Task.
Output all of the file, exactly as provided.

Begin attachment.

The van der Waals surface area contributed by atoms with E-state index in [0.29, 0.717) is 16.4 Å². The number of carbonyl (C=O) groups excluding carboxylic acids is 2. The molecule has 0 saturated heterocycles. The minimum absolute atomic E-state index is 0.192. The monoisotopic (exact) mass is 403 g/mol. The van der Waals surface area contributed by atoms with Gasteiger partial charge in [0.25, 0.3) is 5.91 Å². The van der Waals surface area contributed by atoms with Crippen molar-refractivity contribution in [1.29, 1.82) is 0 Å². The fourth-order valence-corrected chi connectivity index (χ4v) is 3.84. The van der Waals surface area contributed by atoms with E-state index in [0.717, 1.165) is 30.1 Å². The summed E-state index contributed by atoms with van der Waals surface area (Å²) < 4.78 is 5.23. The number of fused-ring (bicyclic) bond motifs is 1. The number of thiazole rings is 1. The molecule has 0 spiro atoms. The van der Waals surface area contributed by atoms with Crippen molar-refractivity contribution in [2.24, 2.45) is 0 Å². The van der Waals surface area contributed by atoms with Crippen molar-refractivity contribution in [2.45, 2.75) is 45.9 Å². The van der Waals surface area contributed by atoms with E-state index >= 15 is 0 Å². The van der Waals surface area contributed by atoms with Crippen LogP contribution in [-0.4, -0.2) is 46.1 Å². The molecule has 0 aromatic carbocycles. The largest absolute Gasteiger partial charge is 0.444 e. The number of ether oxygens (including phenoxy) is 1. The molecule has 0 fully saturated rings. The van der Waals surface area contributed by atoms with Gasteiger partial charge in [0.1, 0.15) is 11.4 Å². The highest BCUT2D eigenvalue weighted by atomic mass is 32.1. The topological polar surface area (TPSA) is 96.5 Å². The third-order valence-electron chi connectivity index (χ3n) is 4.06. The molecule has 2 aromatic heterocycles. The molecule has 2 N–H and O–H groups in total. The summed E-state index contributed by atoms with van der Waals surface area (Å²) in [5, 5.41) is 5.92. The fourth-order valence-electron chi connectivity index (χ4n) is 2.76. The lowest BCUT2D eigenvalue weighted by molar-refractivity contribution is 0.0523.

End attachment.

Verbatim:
The van der Waals surface area contributed by atoms with E-state index in [0.29, 0.717) is 16.4 Å². The number of carbonyl (C=O) groups excluding carboxylic acids is 2. The molecule has 0 saturated heterocycles. The minimum absolute atomic E-state index is 0.192. The monoisotopic (exact) mass is 403 g/mol. The van der Waals surface area contributed by atoms with Gasteiger partial charge in [0.25, 0.3) is 5.91 Å². The van der Waals surface area contributed by atoms with Crippen molar-refractivity contribution in [1.29, 1.82) is 0 Å². The fourth-order valence-corrected chi connectivity index (χ4v) is 3.84. The van der Waals surface area contributed by atoms with E-state index in [0.717, 1.165) is 30.1 Å². The summed E-state index contributed by atoms with van der Waals surface area (Å²) < 4.78 is 5.23. The number of fused-ring (bicyclic) bond motifs is 1. The number of thiazole rings is 1. The molecule has 0 spiro atoms. The van der Waals surface area contributed by atoms with Crippen molar-refractivity contribution in [2.24, 2.45) is 0 Å². The van der Waals surface area contributed by atoms with Crippen molar-refractivity contribution in [2.45, 2.75) is 45.9 Å². The van der Waals surface area contributed by atoms with E-state index >= 15 is 0 Å². The van der Waals surface area contributed by atoms with Crippen LogP contribution in [-0.4, -0.2) is 46.1 Å². The molecule has 0 aromatic carbocycles. The largest absolute Gasteiger partial charge is 0.444 e. The number of ether oxygens (including phenoxy) is 1. The molecule has 0 fully saturated rings. The van der Waals surface area contributed by atoms with Gasteiger partial charge in [0.1, 0.15) is 11.4 Å². The highest BCUT2D eigenvalue weighted by atomic mass is 32.1. The topological polar surface area (TPSA) is 96.5 Å². The third-order valence-electron chi connectivity index (χ3n) is 4.06. The molecule has 2 aromatic heterocycles. The molecule has 2 N–H and O–H groups in total. The summed E-state index contributed by atoms with van der Waals surface area (Å²) in [5, 5.41) is 5.92. The fourth-order valence-electron chi connectivity index (χ4n) is 2.76. The lowest BCUT2D eigenvalue weighted by molar-refractivity contribution is 0.0523.